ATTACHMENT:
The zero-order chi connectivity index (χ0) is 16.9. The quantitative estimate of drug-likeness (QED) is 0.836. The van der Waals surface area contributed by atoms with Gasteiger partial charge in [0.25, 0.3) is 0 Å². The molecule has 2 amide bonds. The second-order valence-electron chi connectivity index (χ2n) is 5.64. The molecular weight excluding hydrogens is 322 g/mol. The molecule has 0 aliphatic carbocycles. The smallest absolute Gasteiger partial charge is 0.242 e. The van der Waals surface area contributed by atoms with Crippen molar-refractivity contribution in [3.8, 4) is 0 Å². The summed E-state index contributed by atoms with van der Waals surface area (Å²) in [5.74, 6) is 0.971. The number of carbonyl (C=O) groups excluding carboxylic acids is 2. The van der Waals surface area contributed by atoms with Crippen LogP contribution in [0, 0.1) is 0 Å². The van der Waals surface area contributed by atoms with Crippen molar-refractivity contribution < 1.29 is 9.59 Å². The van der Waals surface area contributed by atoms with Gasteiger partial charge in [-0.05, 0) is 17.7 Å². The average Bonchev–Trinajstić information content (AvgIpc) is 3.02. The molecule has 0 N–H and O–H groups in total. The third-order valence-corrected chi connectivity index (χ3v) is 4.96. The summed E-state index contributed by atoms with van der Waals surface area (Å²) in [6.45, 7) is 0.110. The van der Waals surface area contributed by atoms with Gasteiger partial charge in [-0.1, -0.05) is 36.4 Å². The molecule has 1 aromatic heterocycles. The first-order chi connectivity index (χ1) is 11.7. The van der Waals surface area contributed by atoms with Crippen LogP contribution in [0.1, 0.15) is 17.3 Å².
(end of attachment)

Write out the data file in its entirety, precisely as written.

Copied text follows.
The zero-order chi connectivity index (χ0) is 16.9. The quantitative estimate of drug-likeness (QED) is 0.836. The van der Waals surface area contributed by atoms with Gasteiger partial charge in [0.25, 0.3) is 0 Å². The molecule has 2 amide bonds. The second-order valence-electron chi connectivity index (χ2n) is 5.64. The molecular weight excluding hydrogens is 322 g/mol. The molecule has 0 aliphatic carbocycles. The smallest absolute Gasteiger partial charge is 0.242 e. The van der Waals surface area contributed by atoms with Crippen molar-refractivity contribution in [3.8, 4) is 0 Å². The summed E-state index contributed by atoms with van der Waals surface area (Å²) in [5.74, 6) is 0.971. The number of carbonyl (C=O) groups excluding carboxylic acids is 2. The van der Waals surface area contributed by atoms with Crippen LogP contribution in [0, 0.1) is 0 Å². The van der Waals surface area contributed by atoms with Crippen molar-refractivity contribution < 1.29 is 9.59 Å². The van der Waals surface area contributed by atoms with Gasteiger partial charge in [-0.05, 0) is 17.7 Å². The average Bonchev–Trinajstić information content (AvgIpc) is 3.02. The molecule has 0 N–H and O–H groups in total. The third-order valence-corrected chi connectivity index (χ3v) is 4.96. The summed E-state index contributed by atoms with van der Waals surface area (Å²) in [6.45, 7) is 0.110. The van der Waals surface area contributed by atoms with Gasteiger partial charge in [-0.1, -0.05) is 36.4 Å². The molecule has 1 aromatic heterocycles. The first-order chi connectivity index (χ1) is 11.7. The van der Waals surface area contributed by atoms with Crippen LogP contribution in [0.1, 0.15) is 17.3 Å².